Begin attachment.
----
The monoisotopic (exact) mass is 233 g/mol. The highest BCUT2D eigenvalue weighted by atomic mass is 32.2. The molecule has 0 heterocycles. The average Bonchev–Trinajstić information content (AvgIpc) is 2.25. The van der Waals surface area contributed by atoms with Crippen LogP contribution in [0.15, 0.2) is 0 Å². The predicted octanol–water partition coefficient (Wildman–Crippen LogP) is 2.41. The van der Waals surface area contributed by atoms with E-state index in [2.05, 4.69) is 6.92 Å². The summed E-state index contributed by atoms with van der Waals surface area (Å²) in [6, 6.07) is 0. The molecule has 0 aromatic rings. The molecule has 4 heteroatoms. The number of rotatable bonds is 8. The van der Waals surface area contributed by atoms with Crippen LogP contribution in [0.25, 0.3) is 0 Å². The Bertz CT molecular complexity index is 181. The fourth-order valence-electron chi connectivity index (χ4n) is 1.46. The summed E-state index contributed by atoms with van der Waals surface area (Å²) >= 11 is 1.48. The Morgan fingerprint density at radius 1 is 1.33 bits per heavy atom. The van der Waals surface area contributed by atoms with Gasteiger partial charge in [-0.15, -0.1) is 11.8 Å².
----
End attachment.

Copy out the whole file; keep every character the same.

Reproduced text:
The monoisotopic (exact) mass is 233 g/mol. The highest BCUT2D eigenvalue weighted by atomic mass is 32.2. The molecule has 0 heterocycles. The average Bonchev–Trinajstić information content (AvgIpc) is 2.25. The van der Waals surface area contributed by atoms with Crippen LogP contribution in [0.15, 0.2) is 0 Å². The predicted octanol–water partition coefficient (Wildman–Crippen LogP) is 2.41. The van der Waals surface area contributed by atoms with E-state index in [2.05, 4.69) is 6.92 Å². The summed E-state index contributed by atoms with van der Waals surface area (Å²) in [6, 6.07) is 0. The molecule has 0 aromatic rings. The molecule has 4 heteroatoms. The number of rotatable bonds is 8. The van der Waals surface area contributed by atoms with Crippen LogP contribution in [0.25, 0.3) is 0 Å². The Bertz CT molecular complexity index is 181. The fourth-order valence-electron chi connectivity index (χ4n) is 1.46. The summed E-state index contributed by atoms with van der Waals surface area (Å²) >= 11 is 1.48. The Morgan fingerprint density at radius 1 is 1.33 bits per heavy atom. The van der Waals surface area contributed by atoms with Gasteiger partial charge in [-0.15, -0.1) is 11.8 Å².